The money base is expanding by 1/3 a year, but m2 (money) is basically only growing at a modest 6%. Therefore, CPI is not increasing. The money base is expanding through an increase in excess reserves. But the old "too many dollars chasing too few goods" scenario isn't unfolding.
Points of confusion: The multiplier has gone from about 9 to approx. 3. SO banks are not lending. Reason given is that there is a basic shortage of acceptable risk loan applications and money lending is independent of the size of reserves.
But I thought the Fed, through QE, was buying bonds (treasuries and MBS's) from primary dealers (eg. Goldman Sachs, Merrill Lynch, etc), not traditional banks. If so, isn't it true that QE can't be increasing excess reserves at Bank of America, Citi, Wells, etc.
In my mind, I see the printed money stuck in excess reserves so to speak. That is why the lack of inflation. But if Bonds are being bought from Goldman, it goes into Goldman's accounts or customer investment accounts. It should flow into the markets and the real economy world wide. This would explain the "stock market bubble", which has been connected to FED actions and which would explain the disconnect between the market and the sluggish economy.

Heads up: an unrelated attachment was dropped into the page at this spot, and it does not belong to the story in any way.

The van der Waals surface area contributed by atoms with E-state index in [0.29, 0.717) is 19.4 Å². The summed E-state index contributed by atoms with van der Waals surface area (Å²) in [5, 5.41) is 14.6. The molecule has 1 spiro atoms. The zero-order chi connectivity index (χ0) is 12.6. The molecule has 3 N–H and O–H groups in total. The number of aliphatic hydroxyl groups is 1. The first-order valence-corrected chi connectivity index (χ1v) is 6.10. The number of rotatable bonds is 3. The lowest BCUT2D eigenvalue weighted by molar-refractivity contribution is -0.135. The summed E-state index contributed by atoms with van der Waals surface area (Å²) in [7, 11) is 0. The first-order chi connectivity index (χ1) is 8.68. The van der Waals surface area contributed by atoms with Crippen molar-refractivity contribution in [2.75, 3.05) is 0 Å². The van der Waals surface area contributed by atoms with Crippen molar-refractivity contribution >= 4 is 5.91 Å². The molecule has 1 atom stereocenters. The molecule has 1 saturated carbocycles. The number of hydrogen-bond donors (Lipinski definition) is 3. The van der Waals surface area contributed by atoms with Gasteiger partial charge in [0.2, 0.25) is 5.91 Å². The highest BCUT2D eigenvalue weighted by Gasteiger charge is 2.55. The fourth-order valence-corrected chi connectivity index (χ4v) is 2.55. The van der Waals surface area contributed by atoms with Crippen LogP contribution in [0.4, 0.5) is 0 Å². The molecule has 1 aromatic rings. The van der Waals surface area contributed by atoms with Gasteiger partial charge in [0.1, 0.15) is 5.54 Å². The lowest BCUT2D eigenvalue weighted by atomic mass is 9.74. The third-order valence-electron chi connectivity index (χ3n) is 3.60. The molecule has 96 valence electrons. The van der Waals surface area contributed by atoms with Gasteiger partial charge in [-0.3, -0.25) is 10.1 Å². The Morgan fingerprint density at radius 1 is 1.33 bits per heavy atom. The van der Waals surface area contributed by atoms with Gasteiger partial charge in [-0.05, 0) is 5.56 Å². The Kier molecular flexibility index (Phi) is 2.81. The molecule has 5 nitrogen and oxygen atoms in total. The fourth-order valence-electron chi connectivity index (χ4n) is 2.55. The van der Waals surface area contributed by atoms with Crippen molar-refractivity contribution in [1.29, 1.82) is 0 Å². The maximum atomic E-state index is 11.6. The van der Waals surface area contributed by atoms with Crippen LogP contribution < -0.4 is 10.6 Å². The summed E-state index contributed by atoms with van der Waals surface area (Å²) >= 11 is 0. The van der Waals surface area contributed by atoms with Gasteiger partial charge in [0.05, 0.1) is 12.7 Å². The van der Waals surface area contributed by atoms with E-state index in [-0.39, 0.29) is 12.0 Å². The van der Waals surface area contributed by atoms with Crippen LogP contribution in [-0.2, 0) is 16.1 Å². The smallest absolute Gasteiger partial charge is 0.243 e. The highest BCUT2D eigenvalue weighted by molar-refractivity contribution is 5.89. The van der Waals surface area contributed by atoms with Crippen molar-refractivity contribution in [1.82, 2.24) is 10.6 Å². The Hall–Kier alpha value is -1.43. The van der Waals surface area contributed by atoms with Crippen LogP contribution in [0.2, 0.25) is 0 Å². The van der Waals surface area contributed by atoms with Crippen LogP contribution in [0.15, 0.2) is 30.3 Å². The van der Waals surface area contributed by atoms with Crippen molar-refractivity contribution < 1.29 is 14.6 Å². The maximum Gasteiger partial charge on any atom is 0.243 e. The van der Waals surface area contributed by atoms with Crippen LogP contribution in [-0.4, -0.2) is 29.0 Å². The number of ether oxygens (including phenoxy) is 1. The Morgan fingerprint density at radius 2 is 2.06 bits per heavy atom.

I have also read that the primary dealers are reinvesting most of this back into new issue treasuries at the auction. But if they solicit one of their investment account holders to sell a treasury to the Fed (which they do), then those proceeds do enter the economy. Further, it is my understanding that excess reserves cannot be invested in equities, and for the most part are parked at the FED at .25%.
Increasing my confusion is that not only am I confused as to the origin of the excess reserves, I don't even know if this money base statistic is even inclusive of the Investment Bankers( i.e.. Authorized Treasury Dealers). Technically, they are now banks.
But where are excess bank reserves coming from? Are these two separate issues. Does QE have nothing to do with excess reserves? I don't think this is the case.
What I am grappling with is the $80,000,000,000 per month money flow. If banks are not lending, money is not being created. Which explains the pull back in precious medals.
Someone who has figured all this out, please help me with some of the details. If I could figure all this out I could understand a bit better what might happen to m2 down the road, and it follows, inflation and the price movement of precious metals.
In summary, if excess reserves are swelling due to QE, then in effect, the FED is trying to "print" money, but not really succeeding. They are manipulating rates down, which would raise asset prices (or prevent further deflation), but they are not adding to the money supply, which requires lending.
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